A flexibly green future?
Details of this flexibility are awaited and needed. In the meantime, the CMA has encouraged businesses and their advisors to “contact us, preferably at an early stage, and we will be happy to discuss options, concerns, risks and possible solutions“. This echoes the revised notice on informal guidance adopted by the European Commission last year, which provides an expanded mechanism for businesses to obtain enhanced comfort – through so-called ‘guidance letters’ –- on the application of the EU competition rules to novel or unresolved questions, which might arise, for example, in the context of sustainability agreements. Additional comfort for companies looking to work with others in this area might come from the European Commission’s new draft horizontal guidelines which, for the first time, look set to provide explicitly for the exemption of sustainability agreements between competing companies from the prohibition on restrictive agreements if there is a collective benefit to society – these are expected to come into force in the summer of 2023. The CMA has just released its draft guidance on horizontal agreements for consultation, with a separate consultation on sustainability guidance to follow.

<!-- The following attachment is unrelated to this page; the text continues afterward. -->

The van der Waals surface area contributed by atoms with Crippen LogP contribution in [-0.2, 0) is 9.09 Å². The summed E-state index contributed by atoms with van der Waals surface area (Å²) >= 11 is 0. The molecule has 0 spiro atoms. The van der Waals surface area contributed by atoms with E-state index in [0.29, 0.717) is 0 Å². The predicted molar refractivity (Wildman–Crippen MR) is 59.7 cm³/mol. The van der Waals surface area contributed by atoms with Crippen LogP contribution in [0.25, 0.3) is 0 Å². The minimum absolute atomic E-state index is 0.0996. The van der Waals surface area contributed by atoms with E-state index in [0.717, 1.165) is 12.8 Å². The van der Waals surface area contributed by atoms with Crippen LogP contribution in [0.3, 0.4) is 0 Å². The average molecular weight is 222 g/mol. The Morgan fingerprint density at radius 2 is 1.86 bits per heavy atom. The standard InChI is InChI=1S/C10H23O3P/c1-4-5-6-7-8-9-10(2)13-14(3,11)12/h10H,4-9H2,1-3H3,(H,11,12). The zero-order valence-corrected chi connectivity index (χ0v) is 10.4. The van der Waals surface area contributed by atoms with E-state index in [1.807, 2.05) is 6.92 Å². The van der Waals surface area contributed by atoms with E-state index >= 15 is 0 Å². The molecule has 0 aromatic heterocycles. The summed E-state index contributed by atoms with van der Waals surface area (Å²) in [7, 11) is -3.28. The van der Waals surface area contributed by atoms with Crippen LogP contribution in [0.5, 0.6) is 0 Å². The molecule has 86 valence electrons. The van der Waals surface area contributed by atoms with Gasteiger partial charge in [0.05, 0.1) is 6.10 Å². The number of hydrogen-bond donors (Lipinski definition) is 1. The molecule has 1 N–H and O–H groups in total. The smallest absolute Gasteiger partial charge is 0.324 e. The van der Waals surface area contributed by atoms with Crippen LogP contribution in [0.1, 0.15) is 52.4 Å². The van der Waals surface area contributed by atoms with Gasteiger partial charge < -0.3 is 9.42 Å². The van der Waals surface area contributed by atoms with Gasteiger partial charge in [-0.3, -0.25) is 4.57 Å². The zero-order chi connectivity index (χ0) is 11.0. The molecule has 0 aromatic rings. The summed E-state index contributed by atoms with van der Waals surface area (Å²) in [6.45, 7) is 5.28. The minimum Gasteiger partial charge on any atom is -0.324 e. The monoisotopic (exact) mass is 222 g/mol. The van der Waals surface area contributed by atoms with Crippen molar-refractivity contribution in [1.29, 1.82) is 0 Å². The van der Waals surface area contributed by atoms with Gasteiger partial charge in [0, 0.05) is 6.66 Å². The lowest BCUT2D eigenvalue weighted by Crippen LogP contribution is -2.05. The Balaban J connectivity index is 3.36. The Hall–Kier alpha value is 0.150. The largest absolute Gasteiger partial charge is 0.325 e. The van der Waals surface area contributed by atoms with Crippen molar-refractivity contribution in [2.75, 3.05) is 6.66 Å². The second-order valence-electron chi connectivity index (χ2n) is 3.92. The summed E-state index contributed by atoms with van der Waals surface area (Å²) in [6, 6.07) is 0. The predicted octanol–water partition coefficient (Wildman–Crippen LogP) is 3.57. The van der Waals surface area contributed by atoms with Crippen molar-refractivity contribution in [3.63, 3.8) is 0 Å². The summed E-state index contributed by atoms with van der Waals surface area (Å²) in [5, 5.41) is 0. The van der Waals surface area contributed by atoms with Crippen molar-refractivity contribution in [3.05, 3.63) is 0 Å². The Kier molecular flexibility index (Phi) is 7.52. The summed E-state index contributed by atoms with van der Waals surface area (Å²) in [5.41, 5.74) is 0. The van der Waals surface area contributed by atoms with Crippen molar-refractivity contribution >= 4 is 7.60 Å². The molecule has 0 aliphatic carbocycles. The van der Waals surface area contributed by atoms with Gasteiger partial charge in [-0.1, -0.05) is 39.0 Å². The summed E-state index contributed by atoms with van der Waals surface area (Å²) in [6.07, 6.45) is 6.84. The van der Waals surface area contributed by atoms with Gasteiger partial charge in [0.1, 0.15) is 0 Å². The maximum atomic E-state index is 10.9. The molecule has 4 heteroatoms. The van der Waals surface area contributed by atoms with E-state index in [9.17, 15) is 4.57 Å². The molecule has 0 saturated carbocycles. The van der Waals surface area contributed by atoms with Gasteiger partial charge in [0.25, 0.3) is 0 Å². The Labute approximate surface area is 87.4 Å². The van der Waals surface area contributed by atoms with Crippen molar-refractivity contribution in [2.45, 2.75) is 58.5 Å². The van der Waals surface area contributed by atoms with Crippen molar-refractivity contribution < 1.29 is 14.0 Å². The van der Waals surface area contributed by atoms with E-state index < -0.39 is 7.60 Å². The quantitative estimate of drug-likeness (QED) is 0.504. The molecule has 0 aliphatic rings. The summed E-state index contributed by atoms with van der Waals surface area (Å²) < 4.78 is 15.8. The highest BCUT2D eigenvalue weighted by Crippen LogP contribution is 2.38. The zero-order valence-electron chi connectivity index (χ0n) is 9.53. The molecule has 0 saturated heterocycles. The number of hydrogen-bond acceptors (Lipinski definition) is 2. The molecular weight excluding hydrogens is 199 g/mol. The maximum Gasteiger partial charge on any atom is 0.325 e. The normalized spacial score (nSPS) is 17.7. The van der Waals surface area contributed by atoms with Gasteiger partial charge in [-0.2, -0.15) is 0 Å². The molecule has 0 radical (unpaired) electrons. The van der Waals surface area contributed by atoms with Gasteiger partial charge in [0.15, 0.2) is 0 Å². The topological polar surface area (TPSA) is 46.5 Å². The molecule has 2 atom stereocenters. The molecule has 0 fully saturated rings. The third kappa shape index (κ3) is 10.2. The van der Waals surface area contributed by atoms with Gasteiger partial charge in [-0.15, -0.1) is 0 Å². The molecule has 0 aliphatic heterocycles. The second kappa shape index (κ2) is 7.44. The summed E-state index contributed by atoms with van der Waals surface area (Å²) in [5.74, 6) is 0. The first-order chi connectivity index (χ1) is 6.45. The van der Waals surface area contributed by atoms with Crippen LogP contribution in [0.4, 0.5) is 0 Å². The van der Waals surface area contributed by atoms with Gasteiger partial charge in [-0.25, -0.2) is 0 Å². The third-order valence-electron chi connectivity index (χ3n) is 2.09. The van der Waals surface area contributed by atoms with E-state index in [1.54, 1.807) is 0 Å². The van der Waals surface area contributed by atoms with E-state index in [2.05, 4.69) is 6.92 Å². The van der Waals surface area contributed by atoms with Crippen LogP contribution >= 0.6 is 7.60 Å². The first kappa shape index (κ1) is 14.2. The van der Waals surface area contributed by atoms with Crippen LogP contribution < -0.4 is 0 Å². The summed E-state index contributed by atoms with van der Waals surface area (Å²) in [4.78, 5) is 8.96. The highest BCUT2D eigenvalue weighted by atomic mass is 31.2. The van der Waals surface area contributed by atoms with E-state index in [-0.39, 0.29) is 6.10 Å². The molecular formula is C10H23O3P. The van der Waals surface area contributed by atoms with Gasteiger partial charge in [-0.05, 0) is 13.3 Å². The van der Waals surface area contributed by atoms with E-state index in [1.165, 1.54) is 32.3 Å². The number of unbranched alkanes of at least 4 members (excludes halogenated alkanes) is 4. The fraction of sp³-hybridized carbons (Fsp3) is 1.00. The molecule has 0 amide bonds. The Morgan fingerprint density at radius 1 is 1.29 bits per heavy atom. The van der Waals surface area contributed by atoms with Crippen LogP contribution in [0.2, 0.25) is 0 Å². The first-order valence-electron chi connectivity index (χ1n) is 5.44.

In the context of sustainability agreements, therefore, it is imperative to exercise caution when discussing prospective plans with competitors – the approach of regulators is evolving and active. For the time being, whilst the CMA is not pushing for new powers in the ESG area, given the wider backdrop of reforms all aimed at giving the CMA more powerful tools, active enforcement and further developments look sure to be forthcoming. It is not a coincidence that the day after the announcement of the adoption of a more flexible approach, the CMA launched an inquiry into “Green” claims made in advertising for household basics, such as washing-up liquid, to determine whether they are misleading (for further information on this inquiry, read our earlier blog post here).